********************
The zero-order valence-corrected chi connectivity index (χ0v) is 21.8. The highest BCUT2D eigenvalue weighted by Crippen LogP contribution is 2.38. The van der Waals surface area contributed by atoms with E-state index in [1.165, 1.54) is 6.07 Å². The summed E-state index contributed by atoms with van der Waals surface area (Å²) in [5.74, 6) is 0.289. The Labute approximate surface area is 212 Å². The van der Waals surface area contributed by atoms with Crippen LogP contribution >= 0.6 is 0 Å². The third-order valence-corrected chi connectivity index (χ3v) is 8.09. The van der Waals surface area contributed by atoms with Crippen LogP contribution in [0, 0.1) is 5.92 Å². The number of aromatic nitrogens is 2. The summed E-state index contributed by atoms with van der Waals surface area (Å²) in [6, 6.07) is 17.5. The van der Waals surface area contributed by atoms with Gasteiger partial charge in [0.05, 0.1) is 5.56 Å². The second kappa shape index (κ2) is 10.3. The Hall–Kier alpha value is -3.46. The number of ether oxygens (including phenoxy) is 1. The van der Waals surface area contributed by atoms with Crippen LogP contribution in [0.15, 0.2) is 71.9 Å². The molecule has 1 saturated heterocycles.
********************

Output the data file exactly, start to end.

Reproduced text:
The zero-order valence-corrected chi connectivity index (χ0v) is 21.8. The highest BCUT2D eigenvalue weighted by Crippen LogP contribution is 2.38. The van der Waals surface area contributed by atoms with E-state index in [1.165, 1.54) is 6.07 Å². The summed E-state index contributed by atoms with van der Waals surface area (Å²) in [5.74, 6) is 0.289. The Labute approximate surface area is 212 Å². The van der Waals surface area contributed by atoms with Crippen LogP contribution >= 0.6 is 0 Å². The third-order valence-corrected chi connectivity index (χ3v) is 8.09. The van der Waals surface area contributed by atoms with Crippen LogP contribution in [0, 0.1) is 5.92 Å². The number of aromatic nitrogens is 2. The summed E-state index contributed by atoms with van der Waals surface area (Å²) in [6, 6.07) is 17.5. The van der Waals surface area contributed by atoms with Gasteiger partial charge in [0.05, 0.1) is 5.56 Å². The second kappa shape index (κ2) is 10.3. The Hall–Kier alpha value is -3.46. The number of ether oxygens (including phenoxy) is 1. The van der Waals surface area contributed by atoms with Crippen LogP contribution in [0.15, 0.2) is 71.9 Å². The molecule has 1 saturated heterocycles.